And here’s how I set out:

I work out when I want this book finished.  Let’s say I have 18 weeks.  To me that’s 90 working days because I don’t count weekends.  And then I decide how big I want my manuscript to be – roughly.  I usually settle at around 150,000 words, give or take 10,000.    And then I divide that 150,000 words by 90 working days and I get my all- important equation, which I round up to 1700.  So that means I must write 1700 words per day, five days a week, between now and the deadline for me to produce a nice fat 150K word manuscript.  And then I double my daily word count to 3500, which I find achievable daily, and that means I can produce a manuscript in nine weeks, knowing I’ve got several more working weeks up my sleeve if I need to do some editing of another novel, or go on tour, or run a workshop or whatever.  As neat as I get my calculations, life gets in the way and by doubling my word production, I give myself a ‘life buffer’ for when things go pear-shaped because of family commitments or whatever decides to obstruct the flow of my beautiful equation.  I live by my daily word count (DWC). It becomes my master and I its slave.  It is how I keep discipline to my writing and sometimes I reach the DWC in two hours and other times it may take five.  But I always reach it and as soon as I do, I stop writing for the day….often mid sentence!  And that’s how I appear to write fast when really I’m just writing smart for someone who doesn’t plan, has children to take care of, a life to enjoy beyond the keyboard, travel to be done, and more than one book a year to write.

Fiona McIntosh’s next book will be coming out in September. Royal Exile is the first book in the new Valisar series. Watch this space as she’ll be blogging regularly in the lead up to September.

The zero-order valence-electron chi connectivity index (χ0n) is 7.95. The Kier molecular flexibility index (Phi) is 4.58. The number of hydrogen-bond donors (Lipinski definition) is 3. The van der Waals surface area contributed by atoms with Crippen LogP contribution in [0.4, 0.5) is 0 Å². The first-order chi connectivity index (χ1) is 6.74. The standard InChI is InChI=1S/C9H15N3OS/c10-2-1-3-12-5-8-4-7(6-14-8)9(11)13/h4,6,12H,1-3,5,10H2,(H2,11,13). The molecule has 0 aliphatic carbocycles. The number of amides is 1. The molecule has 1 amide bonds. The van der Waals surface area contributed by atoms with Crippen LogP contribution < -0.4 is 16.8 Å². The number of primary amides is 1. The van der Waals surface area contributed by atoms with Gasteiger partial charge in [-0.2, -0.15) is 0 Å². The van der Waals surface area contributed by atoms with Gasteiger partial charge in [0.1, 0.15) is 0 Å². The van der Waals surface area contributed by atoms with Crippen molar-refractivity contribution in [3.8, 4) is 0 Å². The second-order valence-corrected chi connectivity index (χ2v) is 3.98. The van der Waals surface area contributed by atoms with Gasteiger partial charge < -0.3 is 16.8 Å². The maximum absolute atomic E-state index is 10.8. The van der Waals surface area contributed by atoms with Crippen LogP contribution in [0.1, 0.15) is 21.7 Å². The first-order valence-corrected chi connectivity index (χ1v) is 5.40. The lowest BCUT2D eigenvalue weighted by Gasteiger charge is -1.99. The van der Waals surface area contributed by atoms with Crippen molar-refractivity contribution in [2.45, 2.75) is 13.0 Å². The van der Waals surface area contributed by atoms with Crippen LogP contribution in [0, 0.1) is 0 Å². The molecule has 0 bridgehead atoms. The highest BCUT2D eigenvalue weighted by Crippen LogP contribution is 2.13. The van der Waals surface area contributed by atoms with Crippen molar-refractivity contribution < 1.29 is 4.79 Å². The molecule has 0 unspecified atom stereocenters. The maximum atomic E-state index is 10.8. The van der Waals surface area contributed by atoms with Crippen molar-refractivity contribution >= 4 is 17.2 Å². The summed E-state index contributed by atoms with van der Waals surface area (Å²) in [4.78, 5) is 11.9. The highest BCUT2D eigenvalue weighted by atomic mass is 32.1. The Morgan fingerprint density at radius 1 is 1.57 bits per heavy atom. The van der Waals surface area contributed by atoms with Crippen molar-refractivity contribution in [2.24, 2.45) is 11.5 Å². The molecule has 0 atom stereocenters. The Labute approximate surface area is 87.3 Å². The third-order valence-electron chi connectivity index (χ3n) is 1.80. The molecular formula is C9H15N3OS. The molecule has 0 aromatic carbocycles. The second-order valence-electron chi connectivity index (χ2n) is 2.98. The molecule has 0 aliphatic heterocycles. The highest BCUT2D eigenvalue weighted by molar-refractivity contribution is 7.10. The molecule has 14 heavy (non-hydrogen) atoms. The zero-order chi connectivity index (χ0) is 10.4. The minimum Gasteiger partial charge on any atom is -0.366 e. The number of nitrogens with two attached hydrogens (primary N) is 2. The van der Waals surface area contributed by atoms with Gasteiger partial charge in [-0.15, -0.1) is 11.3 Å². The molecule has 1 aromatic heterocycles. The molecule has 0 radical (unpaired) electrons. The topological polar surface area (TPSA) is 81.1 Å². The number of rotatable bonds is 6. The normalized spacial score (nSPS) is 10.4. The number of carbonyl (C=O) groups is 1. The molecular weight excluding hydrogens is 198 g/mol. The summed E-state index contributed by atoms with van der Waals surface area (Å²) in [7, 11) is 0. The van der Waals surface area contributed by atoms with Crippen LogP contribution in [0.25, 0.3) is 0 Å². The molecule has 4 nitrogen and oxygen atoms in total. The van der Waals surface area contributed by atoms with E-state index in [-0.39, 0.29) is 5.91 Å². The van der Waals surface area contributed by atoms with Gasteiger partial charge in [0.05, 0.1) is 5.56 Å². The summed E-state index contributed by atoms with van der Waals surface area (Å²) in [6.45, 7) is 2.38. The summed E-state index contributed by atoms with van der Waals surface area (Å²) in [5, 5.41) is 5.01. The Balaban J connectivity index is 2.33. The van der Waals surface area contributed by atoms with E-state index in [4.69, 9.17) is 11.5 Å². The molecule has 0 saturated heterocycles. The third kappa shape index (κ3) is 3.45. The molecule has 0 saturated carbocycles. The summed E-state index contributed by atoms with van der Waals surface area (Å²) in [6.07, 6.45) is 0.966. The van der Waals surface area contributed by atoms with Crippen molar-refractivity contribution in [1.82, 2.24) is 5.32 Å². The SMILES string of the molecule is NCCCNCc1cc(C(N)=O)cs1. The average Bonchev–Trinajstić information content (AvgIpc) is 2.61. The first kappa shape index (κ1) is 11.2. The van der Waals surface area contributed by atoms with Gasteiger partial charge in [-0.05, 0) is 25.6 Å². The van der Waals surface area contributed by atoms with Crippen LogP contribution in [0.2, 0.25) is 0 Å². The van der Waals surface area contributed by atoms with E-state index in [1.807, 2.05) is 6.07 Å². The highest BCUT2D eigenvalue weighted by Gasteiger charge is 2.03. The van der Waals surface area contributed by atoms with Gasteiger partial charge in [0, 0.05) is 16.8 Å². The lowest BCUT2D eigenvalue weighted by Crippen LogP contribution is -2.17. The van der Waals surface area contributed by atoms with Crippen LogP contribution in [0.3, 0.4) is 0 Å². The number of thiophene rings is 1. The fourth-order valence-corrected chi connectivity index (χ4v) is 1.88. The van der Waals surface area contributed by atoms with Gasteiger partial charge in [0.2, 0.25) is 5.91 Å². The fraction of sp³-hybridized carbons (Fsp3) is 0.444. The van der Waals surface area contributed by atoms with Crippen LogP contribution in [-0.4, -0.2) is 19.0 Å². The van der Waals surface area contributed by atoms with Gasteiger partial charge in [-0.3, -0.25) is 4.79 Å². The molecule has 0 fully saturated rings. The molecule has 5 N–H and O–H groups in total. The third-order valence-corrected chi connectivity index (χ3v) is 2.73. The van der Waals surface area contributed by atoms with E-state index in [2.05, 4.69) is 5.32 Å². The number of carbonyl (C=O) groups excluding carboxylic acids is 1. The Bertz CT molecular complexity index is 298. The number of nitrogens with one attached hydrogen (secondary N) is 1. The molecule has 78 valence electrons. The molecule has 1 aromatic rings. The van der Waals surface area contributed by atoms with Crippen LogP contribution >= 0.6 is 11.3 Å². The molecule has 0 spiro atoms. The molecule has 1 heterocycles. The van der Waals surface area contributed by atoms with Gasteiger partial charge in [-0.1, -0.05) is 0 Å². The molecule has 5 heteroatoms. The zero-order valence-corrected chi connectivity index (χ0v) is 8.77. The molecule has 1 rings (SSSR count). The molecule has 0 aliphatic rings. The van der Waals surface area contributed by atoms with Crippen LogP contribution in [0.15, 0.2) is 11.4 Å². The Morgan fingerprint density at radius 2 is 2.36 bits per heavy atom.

Subtext, suffering and sacrifice: Fiona McIntosh blogs

The author may insist that she writes purely for these thrills, but serious underlying themes are still embedded throughout Percheron. The main subtext focuses on the harsh consequences of doing “the right thing”: how actions that seem detrimental will actually produce huge positive kickbacks; and how the suffering and sacrifice you personally experience right now will achieve long term goals for the good of the many. — Sandy Auden, SFX Magazine

In a recent review Sandy Auden made this observation, which set me thinking. I honestly believe that when I write my fantasy stories – or indeed my crime or children’s books – I have no agenda. My creed for novels is that story is king. Everything else pays homage to that, and an addictive, unpredictable, engaging story is what I set out to deliver. It has never entered my thoughts that I might try and underpin a tale with a subtle message, so this was an intriguing observation. Do I have a subtext? I still say absolutely not … but perhaps Sandy’s point is well made that even if I don’t set out to present themes, they emerge all the same.

Royal Exile

In Royal Exile there is suffering and there is sacrifice – no doubt about it. And if I consider one of the aspects of life that always humbles me it is how some individuals during the history of the world have found the courage to make remarkable sacrifices in order for so many others to benefit.

Paul Cartledge’s book Thermopylae is one of those utterly compelling accounts of ancient times where a very few made a difference and changed the course of history. Whether the Persians ruling the world – because they’d crushed Greece and essentially the west – would have been a bad thing, is another debate. But 300 Spartans held off the might of the Persian Empire and their unflinching courage gave Greece the time to rally its forces to ultimately send Emperor Xerxes packing. All but two of the spartans perished. This is made all the more poignant because the 300 men knew they were sacrificing their lives before they even marched to that tiny pass to engage the enemy. But they were prepared to die in battle for the greater good.

As I was reading this fabulously addictive book, I couldn’t help but think about their wives, mothers, sisters. I think over the centuries a lot of the greatest grief, deepest courage and most intense sacrifices have been made by mothers. Until you are a mother, it’s really very hard to understand why your own mum worries so much about you. It always seems like she’s just fussing; then you become one and you begin to understand the essence of fear. I could be wrong but I believe it’s the defining moment for adults – when you become a parent, life is no longer selfish and suddenly someone far more important than you or your lover actually matters.